Following a legal agreement between Microsoft and The European Competition Commission, from March 1st 2010, Windows users across Europe are able to install the web browser of their choice, rather than having Internet Explorer as a default.

Although I’ve been a Mac user for 4 years, I still use Windows at work (where I’m forced to use IE7) and at home, where I have virtual machines set up on the Mac to run Windows, I run Firefox. Even when I was a “real” (as opposed to virtual) Windows user, I still preferred Firefox or Opera. Not only were these browsers more secure, but they were amongst the first to introduce features such as tabbed browsing and saved sessions.

“But hang on”, I hear you say, “I’ve always been able to install other browsers on Windows”. Yes but this is different. I can drive a car but I’m no mechanic. In the same way, there are millions of PC users who want to be able to turn on their machine and “get on”, whether it be emailing, surfing, writing a letter, or whatever. For “technical tasks” like installing software, they want to be prompted, rather than having to go to a website, download an exe file, be advised that they should only run exe files from trusted sources, etc etc.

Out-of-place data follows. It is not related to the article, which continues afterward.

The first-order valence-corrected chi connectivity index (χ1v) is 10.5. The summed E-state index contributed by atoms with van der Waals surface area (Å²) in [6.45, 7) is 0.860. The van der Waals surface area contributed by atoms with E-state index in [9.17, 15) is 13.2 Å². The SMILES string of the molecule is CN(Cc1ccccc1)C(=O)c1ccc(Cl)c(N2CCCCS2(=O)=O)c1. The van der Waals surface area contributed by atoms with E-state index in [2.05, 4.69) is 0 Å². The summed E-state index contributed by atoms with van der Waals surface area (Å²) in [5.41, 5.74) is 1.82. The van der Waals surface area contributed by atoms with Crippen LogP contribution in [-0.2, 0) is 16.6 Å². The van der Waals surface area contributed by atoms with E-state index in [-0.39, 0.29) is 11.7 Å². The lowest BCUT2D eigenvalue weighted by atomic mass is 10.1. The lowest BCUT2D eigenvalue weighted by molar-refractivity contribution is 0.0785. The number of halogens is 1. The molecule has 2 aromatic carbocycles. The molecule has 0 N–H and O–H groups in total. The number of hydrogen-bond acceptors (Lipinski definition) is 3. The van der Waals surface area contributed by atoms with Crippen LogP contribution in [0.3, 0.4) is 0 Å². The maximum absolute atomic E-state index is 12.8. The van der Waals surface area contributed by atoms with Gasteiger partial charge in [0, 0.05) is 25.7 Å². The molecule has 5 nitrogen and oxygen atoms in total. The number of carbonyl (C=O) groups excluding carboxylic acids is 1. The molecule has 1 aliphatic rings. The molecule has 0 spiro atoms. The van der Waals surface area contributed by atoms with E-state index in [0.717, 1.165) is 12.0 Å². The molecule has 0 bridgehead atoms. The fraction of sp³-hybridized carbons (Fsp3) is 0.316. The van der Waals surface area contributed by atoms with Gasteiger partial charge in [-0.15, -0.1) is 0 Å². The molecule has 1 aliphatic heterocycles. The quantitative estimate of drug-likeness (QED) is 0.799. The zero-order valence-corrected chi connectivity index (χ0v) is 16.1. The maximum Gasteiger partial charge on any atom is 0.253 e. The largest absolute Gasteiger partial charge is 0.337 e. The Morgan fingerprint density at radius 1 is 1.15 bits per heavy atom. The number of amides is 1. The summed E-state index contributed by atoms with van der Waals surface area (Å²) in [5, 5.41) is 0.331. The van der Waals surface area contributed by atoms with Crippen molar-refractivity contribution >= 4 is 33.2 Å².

Enter Browser Choice…

Tonight, when I fired up my Windows 7 virtual machine, Microsoft’s Browser Choice software ran automatically. A large message box proclaimed “An important choice to make: your browser.” It went on to advise that it had unpinned Internet Explorer from the Taskbar and removed the shortcut to it from the top of the Start Menu.

When I clicked OK, I was presented with another large dialog box that contained as list of browsers. For each browser I can “install” and “learn more”.

The full list of browsers is:

Opera
Firefox
Internet Explorer 8
Google Chrome
Safari
Flock
Sleipnir
FlashPeak
K-Meleon
GreenBrowser
Maxthon
Avant

I opted to keep it simple and just install Firefox.